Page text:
(8 December 1881 – 11 January 1972 / County Longford)

Sally's Stakes.

Sally bought a burger bar, to boost The Rangers' fund
The Ibrox staple diet, aimed at those he thought rotund
With stakes in his beloved club, his life would be complete
But the steaks that he referred to, were slabs of bloody meat.

The sight of burgers frying with sweet sauces on the shelf
Was more than he could handle so he ate them all himself.
He brought in Lee McCulloch to boost his weekly sales
But insistent on a weigh-in, big Lee broke the bloody scales.

Covered in the greasy stuff, fat dripping from his chin
He knew he had to change his ways as he gulped a Mickey Finn,
He may not make much money even if he buys some shares
But he'll always be the blue eyed boy to all his handsome Bears.

Slimming pills and skinny cokes, Sally's even off the beer
Sweating buckets every day and always feeling queer
But that's not down to exhaustion or too much exercise
It's that Charlie Green has confiscated all the bloody pies!

The Holy Poet.

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Comments (10)

The crows that shake the night-damp off their wings Upon the stones out yonder in the fields, The first live things that we see in the mornings; The crows that march across the fields, that sit Upon the ash-trees' branches, that fly home And crowd the elm-tops over in Drumbarr; The crows we look on at all hours of light, Growing, and full, and going these black beings have Another lifetime! - - - - - - - this entire poem is full of luscious images and a meaningfulness that lies in the lines so darkly glimmering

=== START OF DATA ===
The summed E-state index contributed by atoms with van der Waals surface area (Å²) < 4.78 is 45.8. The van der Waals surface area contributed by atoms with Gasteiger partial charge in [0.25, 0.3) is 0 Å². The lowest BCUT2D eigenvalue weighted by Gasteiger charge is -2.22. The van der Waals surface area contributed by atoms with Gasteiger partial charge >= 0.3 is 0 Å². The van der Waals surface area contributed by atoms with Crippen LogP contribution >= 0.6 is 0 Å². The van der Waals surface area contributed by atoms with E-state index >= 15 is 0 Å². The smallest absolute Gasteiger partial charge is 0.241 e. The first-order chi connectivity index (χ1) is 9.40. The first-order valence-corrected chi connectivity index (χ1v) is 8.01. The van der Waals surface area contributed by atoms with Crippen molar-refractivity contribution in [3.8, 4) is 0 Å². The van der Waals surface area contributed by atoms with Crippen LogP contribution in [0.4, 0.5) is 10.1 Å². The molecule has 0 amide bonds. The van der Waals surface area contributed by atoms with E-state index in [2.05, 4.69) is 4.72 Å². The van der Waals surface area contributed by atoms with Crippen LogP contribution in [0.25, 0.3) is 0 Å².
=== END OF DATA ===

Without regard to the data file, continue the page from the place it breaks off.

Blackness in darkness flying like the crows! Nice poem.
'that shake the night damp off their wings' This is a great poem that tenderly transitions from crows back to the speaker. So much great poetry from Ireland- the land where poetry itself sits enthroned. MM
Crows are always a good topic for a poem. And a great metaphorical vehicle. (If I do say so myself.) First read through I was originally put off by the opening stanza. Why the slow start? The oblique winging in to the substance? I want direct observation of the crows, not hearsay from another. And the litany of observation in the second stanza is spot on. Concrete. Indisputable. And for all that, pedestrian. I mean no poetic explosion into the realm of glittering brilliance. That comes in the third stanza, fortunately. Mystification. A crow in the night (like a polar bear in a snow storm) , not what's there - there - but what's in the mind behind the eyes. The transformative metaphor. So the fourth stanza returns to the human realm and relates the metaphor learned from the birds there. The observer, the nurturer, and then who? Sibling? More likely paramour, I think. He sees, shares with her, a secret in the dark. A trespass. How titillating. Under cover in the secret of the night.
An interesting write on crows. Congratulations to his soul.
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